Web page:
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National Army Museum
  • CLOSED
  • FREE
  • Chelsea, London

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Civilians gathered around British tanks, Hamburg, May 1945
Civilians gathered around British tanks, Hamburg, May 1945
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The Army and the occupation of Germany

Following their victory over Nazi Germany in 1945, the Allies were faced with administering a country in ruins. British soldiers had a leading role in this, helping to hunt war criminals, rebuild industry and help displaced persons.

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Cap badge, other ranks, The East Lancashire Regiment, c1914

The East Lancashire Regiment

This infantry regiment was created in 1881. It continued in service until 1958, when it was amalgamated with The South Lancashire Regiment to form The Lancashire Regiment (Prince of Wales’s Volunteers).

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Glengarry badge, 30th (Cambridgeshire) Regiment of Foot, c1874

30th (Cambridgeshire) Regiment of Foot

Raised in 1689, this infantry regiment served in many campaigns until the 1881 Army reforms, when it was merged into the East Lancashire Regiment.

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Lieutenant-General John Manners, Marquess of Granby, c1763

Marquess of Granby: The benevolent soldier

Lieutenant-General John Manners, Marquess of Granby, acquired his reputation for courage and leadership during the Seven Years War. His popularity was also founded upon his well-known generosity and concern for the welfare of his men.

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British troops taking part in NATO's Exercise Lionheart in Germany, 1984

Active Edge: The Army, Germany and the Cold War

In 1945, British troops occupied Germany alongside their wartime Soviet allies. But growing East-West tensions soon evolved into the Cold War. For the next four decades, soldiers in Germany prepared to face an attack by the Warsaw Pact.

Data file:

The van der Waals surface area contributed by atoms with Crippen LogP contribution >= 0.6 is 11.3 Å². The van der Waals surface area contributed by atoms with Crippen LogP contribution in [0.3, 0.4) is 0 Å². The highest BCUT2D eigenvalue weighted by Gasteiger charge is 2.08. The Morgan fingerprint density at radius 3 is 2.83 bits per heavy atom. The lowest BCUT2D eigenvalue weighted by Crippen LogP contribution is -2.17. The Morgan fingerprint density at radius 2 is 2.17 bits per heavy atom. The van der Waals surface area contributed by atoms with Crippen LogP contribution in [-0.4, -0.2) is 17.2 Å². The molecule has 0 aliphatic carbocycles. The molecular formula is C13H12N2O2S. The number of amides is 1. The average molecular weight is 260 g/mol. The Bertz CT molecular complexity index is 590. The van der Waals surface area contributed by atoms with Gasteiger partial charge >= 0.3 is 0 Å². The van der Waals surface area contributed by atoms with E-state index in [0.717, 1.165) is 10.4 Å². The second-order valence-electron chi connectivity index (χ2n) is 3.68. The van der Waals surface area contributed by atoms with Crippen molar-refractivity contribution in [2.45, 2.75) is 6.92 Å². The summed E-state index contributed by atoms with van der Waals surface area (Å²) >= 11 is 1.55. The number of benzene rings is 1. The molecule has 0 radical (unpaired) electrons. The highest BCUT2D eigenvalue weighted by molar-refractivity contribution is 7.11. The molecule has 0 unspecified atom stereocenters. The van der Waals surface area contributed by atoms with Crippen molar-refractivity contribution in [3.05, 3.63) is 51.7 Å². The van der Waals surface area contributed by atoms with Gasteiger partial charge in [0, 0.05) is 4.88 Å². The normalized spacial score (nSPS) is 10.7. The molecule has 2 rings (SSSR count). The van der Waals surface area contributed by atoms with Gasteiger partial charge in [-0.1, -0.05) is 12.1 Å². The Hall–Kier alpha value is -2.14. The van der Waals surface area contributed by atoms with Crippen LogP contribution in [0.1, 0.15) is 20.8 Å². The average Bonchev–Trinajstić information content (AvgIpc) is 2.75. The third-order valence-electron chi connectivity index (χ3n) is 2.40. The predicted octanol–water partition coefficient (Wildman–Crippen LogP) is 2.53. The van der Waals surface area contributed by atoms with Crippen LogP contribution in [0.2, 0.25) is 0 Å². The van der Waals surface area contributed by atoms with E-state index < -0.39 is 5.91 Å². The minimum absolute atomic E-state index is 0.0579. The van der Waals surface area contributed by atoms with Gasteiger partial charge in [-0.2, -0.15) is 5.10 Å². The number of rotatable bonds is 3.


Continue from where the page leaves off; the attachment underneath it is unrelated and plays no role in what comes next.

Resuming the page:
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Glengarry badge, other ranks, 59th (2nd Nottinghamshire) Regiment of Foot, c1874

59th (2nd Nottinghamshire) Regiment of Foot

Raised in 1755, this infantry unit served with the Army until the 1881 Childers Reforms, when it was amalgamated with the 30th (Cambridgeshire) Regiment to form the East Lancashire Regiment.

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Cap badge of The Manchester Regiment, c1914

The Manchester Regiment

This infantry regiment was established during the 1881 Army reforms. It went on to serve in many campaigns until it was merged into The King’s Regiment (Manchester and Liverpool) in 1958.

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Other ranks' glengarry badge, 63rd (West Suffolk) Regiment, c1874

63rd (West Suffolk) Regiment of Foot

This infantry unit was raised in 1758. It served with the British Army until the 1881 reforms, when it was merged with the 96th Regiment to form The Manchester Regiment.

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Glengarry badge, other ranks, 96th Regiment of Foot, c1874

96th Regiment of Foot

This infantry unit was raised in 1824. It served with the British Army until the 1881 reforms, when it was merged with the 63rd (West Suffolk) Regiment to form The Manchester Regiment.

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Operation Barras, September 2000

Operation Barras

In September 2000, British troops undertook a daring hostage rescue operation in the war-torn West African country of Sierra Leone. They successfully freed five British soldiers who had recently been captured and around 20 civilian prisoners.

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Passing out parade at the Royal Military Academy Sandhurst, c1955

Sandhurst, officers and the role of history

The Royal Military Academy Sandhurst has trained the Army’s officers since 1802. For generations, its officer cadets have endeavoured to live up to the academy’s motto: ‘Serve to Lead’.

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Mapping the Far East Campaign

Mapping the Far East campaign

This video provides a brief summary of the battles fought in the air, on sea and on land during the Far East campaign of the Second World War. It also examines how we remember these events today.

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Other rank’s cap badge, Coldstream Guards, c1910

The Coldstream Guards

Formed in 1650, this is the oldest continuously serving regiment of the regular British Army. As well as guarding the monarch, its soldiers have served as infantry in almost every major campaign fought by the Army.

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